creates a swing path that is too shallow and in-to-out. You will be able to produce consistent ball
flight trajectories only if the ball is positioned correctly in your
stance. For chip shots, position the
ball about two inches back of center.
You want to strike the ball with a descending angle of approach creating
a low trajectory, running shot. For all
wedges and pitch swings from normal lies position the ball in the exact center
of your stance.
Option Three – Swing Technique:
To create a low trajectory chip or pitch shot, set your
hands slightly ahead of the ball. A
forward hand position will naturally de-loft the clubface, helping to start the
ball on a low trajectory. Also,
concentrate on making a rhythmic swing with a slightly slower tempo on the
forward swing. A slower tempo will
produce less spin, helping to keep the ball on a low trajectory. Stay level with your hips as you swing
through impact. Feel as though the
handle of the club leads the clubhead through the hitting area to prevent adding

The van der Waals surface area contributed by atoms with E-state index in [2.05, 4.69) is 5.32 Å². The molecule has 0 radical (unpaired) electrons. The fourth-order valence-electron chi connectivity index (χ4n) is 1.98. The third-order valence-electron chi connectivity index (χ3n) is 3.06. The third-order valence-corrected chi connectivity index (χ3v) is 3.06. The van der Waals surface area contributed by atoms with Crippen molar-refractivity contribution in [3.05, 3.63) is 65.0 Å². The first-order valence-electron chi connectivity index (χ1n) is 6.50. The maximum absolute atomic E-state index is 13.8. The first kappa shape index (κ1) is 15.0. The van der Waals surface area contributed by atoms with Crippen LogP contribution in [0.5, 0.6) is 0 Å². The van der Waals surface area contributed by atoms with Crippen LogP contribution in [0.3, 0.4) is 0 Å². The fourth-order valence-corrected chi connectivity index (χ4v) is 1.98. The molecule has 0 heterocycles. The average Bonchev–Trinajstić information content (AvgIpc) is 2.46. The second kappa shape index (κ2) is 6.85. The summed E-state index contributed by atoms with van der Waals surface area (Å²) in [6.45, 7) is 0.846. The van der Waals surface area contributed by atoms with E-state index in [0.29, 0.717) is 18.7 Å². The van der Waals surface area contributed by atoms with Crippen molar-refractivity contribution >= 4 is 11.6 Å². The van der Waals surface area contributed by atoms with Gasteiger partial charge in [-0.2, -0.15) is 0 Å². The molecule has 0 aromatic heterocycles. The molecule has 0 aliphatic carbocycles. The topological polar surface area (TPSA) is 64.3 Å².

loft to the clubface at impact. A low
trajectory shot means a low finish. The
lower you want to hit it, the lower you want to finish, not only with the hands
and arms, but with the clubhead as well.
While it is okay to play the ball back in you stance to produce a lower
trajectory, it is not advantageous to play the ball forward in your stance as a
means of getting a higher trajectory.
Playing the ball forward in you stance moves it ahead of the bottom of
your natural swing arc. To hit a higher
shot, the first choice should always be to take a more lofted club and make
your standard swing. The second choice
is to open the clubface, aim your swing line to the left of the target and keep